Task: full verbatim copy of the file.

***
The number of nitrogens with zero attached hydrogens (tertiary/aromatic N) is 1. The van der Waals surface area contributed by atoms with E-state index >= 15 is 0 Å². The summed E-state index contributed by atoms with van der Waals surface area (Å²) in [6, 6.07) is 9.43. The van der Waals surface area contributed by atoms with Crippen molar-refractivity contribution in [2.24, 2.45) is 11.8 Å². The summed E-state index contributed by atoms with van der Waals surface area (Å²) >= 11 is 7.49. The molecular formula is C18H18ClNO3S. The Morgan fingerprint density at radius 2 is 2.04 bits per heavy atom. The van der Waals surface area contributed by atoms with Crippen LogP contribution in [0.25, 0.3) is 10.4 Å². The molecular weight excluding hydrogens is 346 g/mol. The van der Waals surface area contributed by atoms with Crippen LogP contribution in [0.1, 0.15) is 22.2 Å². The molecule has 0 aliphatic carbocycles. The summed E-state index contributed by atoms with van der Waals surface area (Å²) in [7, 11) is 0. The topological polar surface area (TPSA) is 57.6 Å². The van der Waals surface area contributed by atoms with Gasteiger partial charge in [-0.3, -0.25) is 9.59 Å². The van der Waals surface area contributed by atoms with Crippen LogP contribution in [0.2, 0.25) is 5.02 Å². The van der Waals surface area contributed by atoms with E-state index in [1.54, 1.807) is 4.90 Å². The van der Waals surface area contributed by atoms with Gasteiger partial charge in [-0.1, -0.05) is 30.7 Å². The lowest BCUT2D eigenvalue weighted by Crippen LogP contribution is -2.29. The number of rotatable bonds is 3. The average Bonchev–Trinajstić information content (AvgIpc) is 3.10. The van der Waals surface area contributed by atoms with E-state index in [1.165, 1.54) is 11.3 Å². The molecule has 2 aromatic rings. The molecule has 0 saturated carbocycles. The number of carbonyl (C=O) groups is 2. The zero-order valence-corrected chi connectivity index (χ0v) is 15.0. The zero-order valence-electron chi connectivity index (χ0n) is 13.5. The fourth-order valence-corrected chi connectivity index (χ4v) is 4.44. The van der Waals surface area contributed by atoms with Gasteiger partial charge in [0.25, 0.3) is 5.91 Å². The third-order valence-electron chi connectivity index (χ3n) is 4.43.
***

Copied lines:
The number of nitrogens with zero attached hydrogens (tertiary/aromatic N) is 1. The van der Waals surface area contributed by atoms with E-state index >= 15 is 0 Å². The summed E-state index contributed by atoms with van der Waals surface area (Å²) in [6, 6.07) is 9.43. The van der Waals surface area contributed by atoms with Crippen molar-refractivity contribution in [2.24, 2.45) is 11.8 Å². The summed E-state index contributed by atoms with van der Waals surface area (Å²) >= 11 is 7.49. The molecular formula is C18H18ClNO3S. The Morgan fingerprint density at radius 2 is 2.04 bits per heavy atom. The van der Waals surface area contributed by atoms with Crippen LogP contribution in [0.25, 0.3) is 10.4 Å². The molecular weight excluding hydrogens is 346 g/mol. The van der Waals surface area contributed by atoms with Crippen LogP contribution in [0.1, 0.15) is 22.2 Å². The molecule has 0 aliphatic carbocycles. The summed E-state index contributed by atoms with van der Waals surface area (Å²) in [7, 11) is 0. The topological polar surface area (TPSA) is 57.6 Å². The van der Waals surface area contributed by atoms with Gasteiger partial charge in [-0.3, -0.25) is 9.59 Å². The van der Waals surface area contributed by atoms with Crippen LogP contribution in [0.2, 0.25) is 5.02 Å². The van der Waals surface area contributed by atoms with E-state index in [1.54, 1.807) is 4.90 Å². The van der Waals surface area contributed by atoms with Gasteiger partial charge in [-0.1, -0.05) is 30.7 Å². The lowest BCUT2D eigenvalue weighted by Crippen LogP contribution is -2.29. The number of rotatable bonds is 3. The average Bonchev–Trinajstić information content (AvgIpc) is 3.10. The van der Waals surface area contributed by atoms with E-state index in [1.165, 1.54) is 11.3 Å². The molecule has 2 aromatic rings. The molecule has 0 saturated carbocycles. The number of carbonyl (C=O) groups is 2. The zero-order valence-corrected chi connectivity index (χ0v) is 15.0. The zero-order valence-electron chi connectivity index (χ0n) is 13.5. The fourth-order valence-corrected chi connectivity index (χ4v) is 4.44. The van der Waals surface area contributed by atoms with Gasteiger partial charge in [0.25, 0.3) is 5.91 Å². The third-order valence-electron chi connectivity index (χ3n) is 4.43.